I just spent the past week in Paris, which is quite possibly my favorite city in the world. I definitely warmed up my appetite for Thanksgiving this week.
My favorite thing about Paris is of course the food. It is pretty hard to have a bad meal there. Although, a true Parisian might disagree, but my experience has always been that the food anywhere you go there is either good, great, or exceptional. I had tons of recommendations from friends and fellow bloggers, and although they led me to many wonderful places, I realized that there was so much good food to discover, you almost didn't need many recommendations. It is sometimes more fun to discover places by chance.
Even though I always enjoy the food in Paris or any country I visit, I do not typically eat the way that I did the last week. Croissants for breakfast, french onion soup and french fries for lunch … and seeking out a pastry and espresso in-between each meal. You will not find kale on any menu in Paris, and part of me likes it that way. I enjoy being places very different from where I live, but now I am ready to get back to my (much healthier) routine .... well ..... after Thanksgiving, of course.
I am sure that potatoes and brussels sprouts will find their way to your table this Thanksgiving and probably a few more times before the end of the year. Originally, I was thinking of making some kind of hash recipe for a side dish that included both sprouts and potatoes, however, it's been a while since I've had a latke and when I brought out all of these ingredient to make a hash, the latke light bulb went off.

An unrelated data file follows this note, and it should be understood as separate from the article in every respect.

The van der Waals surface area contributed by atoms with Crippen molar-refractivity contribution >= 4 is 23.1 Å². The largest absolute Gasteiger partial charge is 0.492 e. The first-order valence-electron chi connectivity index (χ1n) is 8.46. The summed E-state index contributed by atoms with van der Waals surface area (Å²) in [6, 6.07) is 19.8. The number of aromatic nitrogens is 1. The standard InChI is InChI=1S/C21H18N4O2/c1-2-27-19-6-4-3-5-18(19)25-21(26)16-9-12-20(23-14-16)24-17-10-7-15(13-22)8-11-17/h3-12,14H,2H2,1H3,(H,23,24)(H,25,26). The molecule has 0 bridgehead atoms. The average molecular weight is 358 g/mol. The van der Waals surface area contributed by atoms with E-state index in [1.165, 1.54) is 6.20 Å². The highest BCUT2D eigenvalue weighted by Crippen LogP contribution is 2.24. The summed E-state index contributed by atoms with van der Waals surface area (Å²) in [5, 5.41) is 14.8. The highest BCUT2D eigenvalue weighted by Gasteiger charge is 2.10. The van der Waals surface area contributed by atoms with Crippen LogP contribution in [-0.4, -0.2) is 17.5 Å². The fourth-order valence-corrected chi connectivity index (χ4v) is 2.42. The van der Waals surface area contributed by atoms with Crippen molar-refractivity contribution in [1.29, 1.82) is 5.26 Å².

Maybe it was also my subconscience telling me to post this recipe this week. By complete chance, I also realized that it is Hanukkah this week, which I do not celebrate, but my friends who do might just be eating latkes. This dish is the perfect hybrid dish for the hybrid holiday this year.
If you're not celebrating anything this week, you can also enjoy these for lunch or dinner maybe with some greens, or over a salad. Or, you can do what I did, and eat these for breakfast with a poached egg on top, since for me, anytime is a fine time for a brussel sprout latke.
Currently, I am in the middle of preparing the biggest meal of the year, but while my stove is simmering and my oven is braising I thought I would share this recipe with you which has been my new favorite.
It also happens to have the colors of christmas, so I thought it was even more appropriate that I share this recipe today.
Borscht is a beet soup that originated in central and eastern europe. If you love beets, you will love borscht.
This version is a dressed up, spruced up version. Perfect to serve for a holiday meal, christmas (if you celebrate it) would be ideal. Of course, if you don't celebrate christmas or if you just want to make a big batch of it for yourself, that is ideal too.
Happy Holidays! XO